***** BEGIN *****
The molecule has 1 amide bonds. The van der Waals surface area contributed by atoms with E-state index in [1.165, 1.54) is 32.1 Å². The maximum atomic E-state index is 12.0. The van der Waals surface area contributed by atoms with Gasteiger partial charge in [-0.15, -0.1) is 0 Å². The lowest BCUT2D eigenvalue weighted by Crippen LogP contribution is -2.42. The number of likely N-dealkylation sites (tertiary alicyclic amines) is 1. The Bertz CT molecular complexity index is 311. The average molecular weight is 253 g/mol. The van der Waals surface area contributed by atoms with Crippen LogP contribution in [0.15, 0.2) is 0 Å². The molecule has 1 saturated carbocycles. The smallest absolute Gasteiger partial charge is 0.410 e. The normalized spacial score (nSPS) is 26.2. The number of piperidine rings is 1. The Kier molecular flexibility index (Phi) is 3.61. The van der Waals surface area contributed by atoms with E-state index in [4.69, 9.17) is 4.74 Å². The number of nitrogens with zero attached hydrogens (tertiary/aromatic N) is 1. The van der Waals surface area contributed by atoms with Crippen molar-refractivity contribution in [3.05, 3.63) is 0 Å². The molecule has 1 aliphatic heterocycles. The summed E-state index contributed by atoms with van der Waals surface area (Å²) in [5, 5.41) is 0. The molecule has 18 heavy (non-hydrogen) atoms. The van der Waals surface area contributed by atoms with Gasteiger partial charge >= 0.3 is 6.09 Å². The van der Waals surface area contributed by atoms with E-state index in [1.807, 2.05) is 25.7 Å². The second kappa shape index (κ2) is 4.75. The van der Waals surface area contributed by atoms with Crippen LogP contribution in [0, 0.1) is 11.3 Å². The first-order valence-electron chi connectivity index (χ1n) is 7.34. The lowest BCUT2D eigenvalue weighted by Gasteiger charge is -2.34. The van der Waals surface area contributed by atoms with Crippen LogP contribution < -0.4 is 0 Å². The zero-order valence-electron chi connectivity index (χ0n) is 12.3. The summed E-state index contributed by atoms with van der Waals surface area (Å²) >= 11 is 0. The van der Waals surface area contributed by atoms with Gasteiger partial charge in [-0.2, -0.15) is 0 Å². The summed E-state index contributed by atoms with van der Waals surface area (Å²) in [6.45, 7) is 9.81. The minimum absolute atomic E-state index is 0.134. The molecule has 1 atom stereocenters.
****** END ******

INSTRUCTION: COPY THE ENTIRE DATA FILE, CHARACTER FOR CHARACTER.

The molecule has 1 amide bonds. The van der Waals surface area contributed by atoms with E-state index in [1.165, 1.54) is 32.1 Å². The maximum atomic E-state index is 12.0. The van der Waals surface area contributed by atoms with Gasteiger partial charge in [-0.15, -0.1) is 0 Å². The lowest BCUT2D eigenvalue weighted by Crippen LogP contribution is -2.42. The number of likely N-dealkylation sites (tertiary alicyclic amines) is 1. The Bertz CT molecular complexity index is 311. The average molecular weight is 253 g/mol. The van der Waals surface area contributed by atoms with Crippen LogP contribution in [0.15, 0.2) is 0 Å². The molecule has 1 saturated carbocycles. The smallest absolute Gasteiger partial charge is 0.410 e. The normalized spacial score (nSPS) is 26.2. The number of piperidine rings is 1. The Kier molecular flexibility index (Phi) is 3.61. The van der Waals surface area contributed by atoms with E-state index in [4.69, 9.17) is 4.74 Å². The number of nitrogens with zero attached hydrogens (tertiary/aromatic N) is 1. The van der Waals surface area contributed by atoms with Crippen molar-refractivity contribution in [3.05, 3.63) is 0 Å². The molecule has 1 aliphatic heterocycles. The summed E-state index contributed by atoms with van der Waals surface area (Å²) in [5, 5.41) is 0. The molecule has 18 heavy (non-hydrogen) atoms. The van der Waals surface area contributed by atoms with Gasteiger partial charge >= 0.3 is 6.09 Å². The van der Waals surface area contributed by atoms with E-state index in [1.807, 2.05) is 25.7 Å². The second kappa shape index (κ2) is 4.75. The van der Waals surface area contributed by atoms with Crippen LogP contribution in [0, 0.1) is 11.3 Å². The first-order valence-electron chi connectivity index (χ1n) is 7.34. The lowest BCUT2D eigenvalue weighted by Gasteiger charge is -2.34. The van der Waals surface area contributed by atoms with Crippen LogP contribution < -0.4 is 0 Å². The zero-order valence-electron chi connectivity index (χ0n) is 12.3. The summed E-state index contributed by atoms with van der Waals surface area (Å²) >= 11 is 0. The van der Waals surface area contributed by atoms with Gasteiger partial charge in [-0.2, -0.15) is 0 Å². The summed E-state index contributed by atoms with van der Waals surface area (Å²) in [6.45, 7) is 9.81. The minimum absolute atomic E-state index is 0.134. The molecule has 1 atom stereocenters.